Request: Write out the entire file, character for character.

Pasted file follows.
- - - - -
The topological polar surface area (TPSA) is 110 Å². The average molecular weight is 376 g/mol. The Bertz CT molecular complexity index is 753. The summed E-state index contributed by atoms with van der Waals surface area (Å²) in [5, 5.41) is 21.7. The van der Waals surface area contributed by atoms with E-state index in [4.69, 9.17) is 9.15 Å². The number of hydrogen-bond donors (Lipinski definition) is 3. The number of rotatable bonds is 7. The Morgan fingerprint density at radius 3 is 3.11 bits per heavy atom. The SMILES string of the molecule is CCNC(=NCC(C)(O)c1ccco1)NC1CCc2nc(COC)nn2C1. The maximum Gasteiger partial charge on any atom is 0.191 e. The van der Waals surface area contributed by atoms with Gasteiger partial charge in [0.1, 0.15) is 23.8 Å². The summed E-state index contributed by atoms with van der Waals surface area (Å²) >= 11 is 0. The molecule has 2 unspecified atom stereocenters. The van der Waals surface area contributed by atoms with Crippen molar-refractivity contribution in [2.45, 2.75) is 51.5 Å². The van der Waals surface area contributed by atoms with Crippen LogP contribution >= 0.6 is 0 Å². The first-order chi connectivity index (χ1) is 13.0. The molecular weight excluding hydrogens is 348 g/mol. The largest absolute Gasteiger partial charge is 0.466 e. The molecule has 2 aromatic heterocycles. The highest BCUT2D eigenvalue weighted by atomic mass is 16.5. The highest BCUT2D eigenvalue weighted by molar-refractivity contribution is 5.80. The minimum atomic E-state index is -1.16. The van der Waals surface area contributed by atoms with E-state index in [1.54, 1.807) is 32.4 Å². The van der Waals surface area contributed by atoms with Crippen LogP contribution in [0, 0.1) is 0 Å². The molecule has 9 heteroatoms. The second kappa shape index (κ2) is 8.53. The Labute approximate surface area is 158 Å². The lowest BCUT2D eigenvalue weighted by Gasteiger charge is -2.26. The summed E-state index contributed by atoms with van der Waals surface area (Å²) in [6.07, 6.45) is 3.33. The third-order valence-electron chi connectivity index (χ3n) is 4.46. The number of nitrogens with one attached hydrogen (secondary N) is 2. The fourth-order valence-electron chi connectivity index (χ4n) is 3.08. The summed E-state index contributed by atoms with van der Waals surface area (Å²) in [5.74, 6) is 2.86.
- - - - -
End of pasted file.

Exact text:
The topological polar surface area (TPSA) is 110 Å². The average molecular weight is 376 g/mol. The Bertz CT molecular complexity index is 753. The summed E-state index contributed by atoms with van der Waals surface area (Å²) in [5, 5.41) is 21.7. The van der Waals surface area contributed by atoms with E-state index in [4.69, 9.17) is 9.15 Å². The number of hydrogen-bond donors (Lipinski definition) is 3. The number of rotatable bonds is 7. The Morgan fingerprint density at radius 3 is 3.11 bits per heavy atom. The SMILES string of the molecule is CCNC(=NCC(C)(O)c1ccco1)NC1CCc2nc(COC)nn2C1. The maximum Gasteiger partial charge on any atom is 0.191 e. The van der Waals surface area contributed by atoms with Gasteiger partial charge in [0.1, 0.15) is 23.8 Å². The summed E-state index contributed by atoms with van der Waals surface area (Å²) >= 11 is 0. The molecule has 2 unspecified atom stereocenters. The van der Waals surface area contributed by atoms with Crippen molar-refractivity contribution in [2.45, 2.75) is 51.5 Å². The van der Waals surface area contributed by atoms with Crippen LogP contribution >= 0.6 is 0 Å². The first-order chi connectivity index (χ1) is 13.0. The molecular weight excluding hydrogens is 348 g/mol. The largest absolute Gasteiger partial charge is 0.466 e. The molecule has 2 aromatic heterocycles. The highest BCUT2D eigenvalue weighted by atomic mass is 16.5. The highest BCUT2D eigenvalue weighted by molar-refractivity contribution is 5.80. The minimum atomic E-state index is -1.16. The van der Waals surface area contributed by atoms with E-state index in [1.54, 1.807) is 32.4 Å². The van der Waals surface area contributed by atoms with Crippen LogP contribution in [0, 0.1) is 0 Å². The molecule has 9 heteroatoms. The second kappa shape index (κ2) is 8.53. The Labute approximate surface area is 158 Å². The lowest BCUT2D eigenvalue weighted by Gasteiger charge is -2.26. The summed E-state index contributed by atoms with van der Waals surface area (Å²) in [6.07, 6.45) is 3.33. The third-order valence-electron chi connectivity index (χ3n) is 4.46. The number of nitrogens with one attached hydrogen (secondary N) is 2. The fourth-order valence-electron chi connectivity index (χ4n) is 3.08. The summed E-state index contributed by atoms with van der Waals surface area (Å²) in [5.74, 6) is 2.86.